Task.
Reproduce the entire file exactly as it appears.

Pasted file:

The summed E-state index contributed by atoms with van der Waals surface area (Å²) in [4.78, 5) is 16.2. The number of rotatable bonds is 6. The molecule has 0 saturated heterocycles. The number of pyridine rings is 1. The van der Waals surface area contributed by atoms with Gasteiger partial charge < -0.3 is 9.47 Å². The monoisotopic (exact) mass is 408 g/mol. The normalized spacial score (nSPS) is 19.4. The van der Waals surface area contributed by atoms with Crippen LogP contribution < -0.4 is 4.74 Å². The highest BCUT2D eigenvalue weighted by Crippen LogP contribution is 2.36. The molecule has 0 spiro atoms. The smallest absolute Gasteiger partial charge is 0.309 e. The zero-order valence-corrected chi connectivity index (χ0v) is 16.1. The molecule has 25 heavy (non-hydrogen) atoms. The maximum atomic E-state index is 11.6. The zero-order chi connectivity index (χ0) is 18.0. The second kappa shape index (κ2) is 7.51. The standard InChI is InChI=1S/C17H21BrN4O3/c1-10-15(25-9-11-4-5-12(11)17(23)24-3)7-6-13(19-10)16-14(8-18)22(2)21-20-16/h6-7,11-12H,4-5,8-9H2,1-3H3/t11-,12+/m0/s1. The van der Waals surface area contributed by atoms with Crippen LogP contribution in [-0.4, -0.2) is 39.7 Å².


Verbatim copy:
The summed E-state index contributed by atoms with van der Waals surface area (Å²) in [4.78, 5) is 16.2. The number of rotatable bonds is 6. The molecule has 0 saturated heterocycles. The number of pyridine rings is 1. The van der Waals surface area contributed by atoms with Gasteiger partial charge < -0.3 is 9.47 Å². The monoisotopic (exact) mass is 408 g/mol. The normalized spacial score (nSPS) is 19.4. The van der Waals surface area contributed by atoms with Crippen LogP contribution < -0.4 is 4.74 Å². The highest BCUT2D eigenvalue weighted by Crippen LogP contribution is 2.36. The molecule has 0 spiro atoms. The smallest absolute Gasteiger partial charge is 0.309 e. The zero-order valence-corrected chi connectivity index (χ0v) is 16.1. The molecule has 25 heavy (non-hydrogen) atoms. The maximum atomic E-state index is 11.6. The zero-order chi connectivity index (χ0) is 18.0. The second kappa shape index (κ2) is 7.51. The standard InChI is InChI=1S/C17H21BrN4O3/c1-10-15(25-9-11-4-5-12(11)17(23)24-3)7-6-13(19-10)16-14(8-18)22(2)21-20-16/h6-7,11-12H,4-5,8-9H2,1-3H3/t11-,12+/m0/s1. The van der Waals surface area contributed by atoms with Crippen LogP contribution in [-0.4, -0.2) is 39.7 Å².